Producing such HTML code automatically from a Toolbox lexicon is fairly straightforward using NLTK. The following sample script will print out the contents of the Rotokas dictionary in tabular format. That is, the output will be HTML consisting of a table in which each entry is a row with three columns: the lexeme, its part of speech, and its gloss.

from nltk.etree.ElementTree import ElementTree, Element, SubElement, tostring
from nltk.corpus import toolbox

lexicon = toolbox.parse_corpus('rotokas.dic')

html = Element("table")
html.text = "\n"
for entry in lexicon[0:10] :
    lx = entry.findtext('lx')
    ps = entry.findtext('ps')
    ge = entry.findtext('ge')
    row = SubElement(html, "tr")
    for ent in (lx, ps, ge) :
        ent_elem = SubElement(row, "td")
        ent_elem.text = ent
    row.tail = "\n"
row.tail = "\n"
print tostring(html)

The output of the script is the first 10 entries of the dictionary formatted as HTML (which can be saved into a file and viewed in a web browser):

  <tr><td>kakapikoto</td><td>N</td><td>newborn baby</td></tr>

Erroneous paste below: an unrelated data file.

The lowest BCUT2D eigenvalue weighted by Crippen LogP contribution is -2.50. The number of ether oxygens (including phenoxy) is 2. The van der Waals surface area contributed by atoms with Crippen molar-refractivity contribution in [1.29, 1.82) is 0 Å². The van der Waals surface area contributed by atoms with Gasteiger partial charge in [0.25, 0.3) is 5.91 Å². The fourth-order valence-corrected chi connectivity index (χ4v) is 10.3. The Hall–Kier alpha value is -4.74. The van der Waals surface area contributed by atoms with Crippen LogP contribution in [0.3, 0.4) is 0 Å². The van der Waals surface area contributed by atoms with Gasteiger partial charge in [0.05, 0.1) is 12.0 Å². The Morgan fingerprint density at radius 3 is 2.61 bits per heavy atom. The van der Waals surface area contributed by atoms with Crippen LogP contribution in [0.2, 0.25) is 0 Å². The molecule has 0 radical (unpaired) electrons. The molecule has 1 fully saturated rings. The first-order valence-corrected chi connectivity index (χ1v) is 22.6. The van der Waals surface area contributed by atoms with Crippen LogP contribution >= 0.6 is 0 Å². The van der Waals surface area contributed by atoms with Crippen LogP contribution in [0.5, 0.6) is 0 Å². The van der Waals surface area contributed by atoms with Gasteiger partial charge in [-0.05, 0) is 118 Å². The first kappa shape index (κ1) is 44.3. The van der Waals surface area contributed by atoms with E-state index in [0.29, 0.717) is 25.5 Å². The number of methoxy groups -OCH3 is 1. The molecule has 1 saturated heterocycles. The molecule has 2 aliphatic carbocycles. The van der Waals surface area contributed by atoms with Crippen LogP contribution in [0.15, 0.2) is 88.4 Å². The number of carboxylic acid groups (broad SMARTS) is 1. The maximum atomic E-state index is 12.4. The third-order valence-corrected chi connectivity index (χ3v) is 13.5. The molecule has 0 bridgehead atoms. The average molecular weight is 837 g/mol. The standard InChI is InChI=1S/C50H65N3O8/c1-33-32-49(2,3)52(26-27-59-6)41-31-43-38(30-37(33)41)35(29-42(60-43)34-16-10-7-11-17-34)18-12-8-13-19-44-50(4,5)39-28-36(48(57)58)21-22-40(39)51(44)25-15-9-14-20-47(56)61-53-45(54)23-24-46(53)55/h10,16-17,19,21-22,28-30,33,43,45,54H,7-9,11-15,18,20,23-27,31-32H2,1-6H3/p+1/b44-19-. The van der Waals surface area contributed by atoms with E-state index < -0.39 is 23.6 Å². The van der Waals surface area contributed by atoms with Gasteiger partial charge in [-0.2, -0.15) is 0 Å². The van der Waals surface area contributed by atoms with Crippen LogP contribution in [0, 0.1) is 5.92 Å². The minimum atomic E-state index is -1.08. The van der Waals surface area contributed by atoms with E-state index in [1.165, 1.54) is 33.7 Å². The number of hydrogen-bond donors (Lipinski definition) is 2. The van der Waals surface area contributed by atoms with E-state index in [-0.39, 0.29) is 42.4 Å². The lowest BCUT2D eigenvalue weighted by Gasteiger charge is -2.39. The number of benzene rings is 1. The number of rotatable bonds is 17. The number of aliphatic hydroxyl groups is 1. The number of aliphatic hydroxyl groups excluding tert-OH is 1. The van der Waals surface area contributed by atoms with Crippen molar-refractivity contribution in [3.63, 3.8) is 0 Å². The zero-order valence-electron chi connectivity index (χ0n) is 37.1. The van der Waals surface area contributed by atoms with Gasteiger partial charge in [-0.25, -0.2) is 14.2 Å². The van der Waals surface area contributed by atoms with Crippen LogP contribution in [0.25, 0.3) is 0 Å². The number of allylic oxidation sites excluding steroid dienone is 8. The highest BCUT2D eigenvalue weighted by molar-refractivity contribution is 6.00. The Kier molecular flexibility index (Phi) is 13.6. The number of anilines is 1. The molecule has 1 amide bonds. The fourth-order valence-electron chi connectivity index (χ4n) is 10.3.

<tr><td>kakapu</td><td>V</td><td>place in sling for purpose of carrying</td></tr>
  <tr><td>kakapua</td><td>N</td><td>sling for lifting</td></tr>
  <tr><td>kakara</td><td>N</td><td>arm band</td></tr>
  <tr><td>Kakarapaia</td><td>N</td><td>village name</td></tr>

The advantage of using a Python script to generate HTML code automatically is that the output formatting can be changed without touching the underlying data format. Furthermore, a Python script can be custom tailored to a specific data format, which means that it can be made to work even for lexicons (such as the one for Rotokas) that do not conform to the MDF standard. For example, entries in the Rotokas dictionary have part of speech information in two separate fields: “ps” and “pt”. The script above can be easily modified so that the HTML display produced by it includes both part-of-speech fields, separated by a dot (e.g., ‘N.FEM’):

from nltk.etree.ElementTree import ElementTree, Element, SubElement, tostring
from nltk.corpus import toolbox
lexicon = toolbox.parse_corpus('rotokas.dic')
html = Element("html")
body = SubElement(html, "body")
table = SubElement(body, "table")
table.text = "\n"
for entry in lexicon[0:10]:
    lx = entry.findtext('lx')
    ps = entry.findtext('ps')
    pt = entry.findtext('pt')
    if pt :
        ps = "%s.%s" % (ps, pt)
    ge = entry.findtext('ge')
    row = SubElement(table, "tr")
    for ent in (lx, ps, ge):
        ent_elem = SubElement(row, "td")
        ent_elem.text = ent
    row.tail = "\n"
row.tail = "\n"
print tostring(html)